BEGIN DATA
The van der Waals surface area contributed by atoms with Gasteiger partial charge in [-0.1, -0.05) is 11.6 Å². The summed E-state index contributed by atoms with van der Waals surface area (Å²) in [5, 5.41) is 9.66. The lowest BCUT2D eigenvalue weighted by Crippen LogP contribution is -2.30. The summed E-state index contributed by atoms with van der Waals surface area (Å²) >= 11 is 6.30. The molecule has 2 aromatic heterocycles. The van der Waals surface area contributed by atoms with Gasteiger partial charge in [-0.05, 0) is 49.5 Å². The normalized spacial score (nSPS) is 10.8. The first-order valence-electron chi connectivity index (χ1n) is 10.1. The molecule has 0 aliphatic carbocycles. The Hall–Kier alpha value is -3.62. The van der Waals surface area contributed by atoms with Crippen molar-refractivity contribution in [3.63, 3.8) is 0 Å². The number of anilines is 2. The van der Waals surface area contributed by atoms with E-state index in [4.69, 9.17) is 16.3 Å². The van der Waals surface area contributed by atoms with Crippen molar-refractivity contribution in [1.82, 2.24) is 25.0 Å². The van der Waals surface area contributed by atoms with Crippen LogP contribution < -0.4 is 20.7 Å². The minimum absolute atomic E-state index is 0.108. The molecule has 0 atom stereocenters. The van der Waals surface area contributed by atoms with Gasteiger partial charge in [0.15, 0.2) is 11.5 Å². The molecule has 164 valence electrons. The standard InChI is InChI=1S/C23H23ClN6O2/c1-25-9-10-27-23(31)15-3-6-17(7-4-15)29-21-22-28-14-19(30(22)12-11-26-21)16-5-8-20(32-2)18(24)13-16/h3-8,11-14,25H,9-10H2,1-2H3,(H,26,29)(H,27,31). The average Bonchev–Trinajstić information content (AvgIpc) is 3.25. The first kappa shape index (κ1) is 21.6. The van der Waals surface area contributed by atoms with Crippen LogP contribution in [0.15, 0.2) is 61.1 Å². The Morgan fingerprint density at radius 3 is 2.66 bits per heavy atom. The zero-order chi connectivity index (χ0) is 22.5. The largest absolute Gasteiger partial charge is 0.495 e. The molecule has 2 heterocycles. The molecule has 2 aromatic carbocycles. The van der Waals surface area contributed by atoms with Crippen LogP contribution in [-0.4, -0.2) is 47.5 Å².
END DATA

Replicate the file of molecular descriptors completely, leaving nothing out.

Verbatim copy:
The van der Waals surface area contributed by atoms with Gasteiger partial charge in [-0.1, -0.05) is 11.6 Å². The summed E-state index contributed by atoms with van der Waals surface area (Å²) in [5, 5.41) is 9.66. The lowest BCUT2D eigenvalue weighted by Crippen LogP contribution is -2.30. The summed E-state index contributed by atoms with van der Waals surface area (Å²) >= 11 is 6.30. The molecule has 2 aromatic heterocycles. The van der Waals surface area contributed by atoms with Gasteiger partial charge in [-0.05, 0) is 49.5 Å². The normalized spacial score (nSPS) is 10.8. The first-order valence-electron chi connectivity index (χ1n) is 10.1. The molecule has 0 aliphatic carbocycles. The Hall–Kier alpha value is -3.62. The van der Waals surface area contributed by atoms with Crippen molar-refractivity contribution in [3.63, 3.8) is 0 Å². The number of anilines is 2. The van der Waals surface area contributed by atoms with E-state index in [4.69, 9.17) is 16.3 Å². The van der Waals surface area contributed by atoms with Crippen molar-refractivity contribution in [1.82, 2.24) is 25.0 Å². The van der Waals surface area contributed by atoms with Crippen LogP contribution < -0.4 is 20.7 Å². The minimum absolute atomic E-state index is 0.108. The molecule has 0 atom stereocenters. The van der Waals surface area contributed by atoms with Gasteiger partial charge in [0.15, 0.2) is 11.5 Å². The molecule has 164 valence electrons. The standard InChI is InChI=1S/C23H23ClN6O2/c1-25-9-10-27-23(31)15-3-6-17(7-4-15)29-21-22-28-14-19(30(22)12-11-26-21)16-5-8-20(32-2)18(24)13-16/h3-8,11-14,25H,9-10H2,1-2H3,(H,26,29)(H,27,31). The average Bonchev–Trinajstić information content (AvgIpc) is 3.25. The first kappa shape index (κ1) is 21.6. The van der Waals surface area contributed by atoms with Crippen LogP contribution in [0.15, 0.2) is 61.1 Å². The Morgan fingerprint density at radius 3 is 2.66 bits per heavy atom. The zero-order chi connectivity index (χ0) is 22.5. The largest absolute Gasteiger partial charge is 0.495 e. The molecule has 2 heterocycles. The molecule has 2 aromatic carbocycles. The van der Waals surface area contributed by atoms with Crippen LogP contribution in [-0.4, -0.2) is 47.5 Å².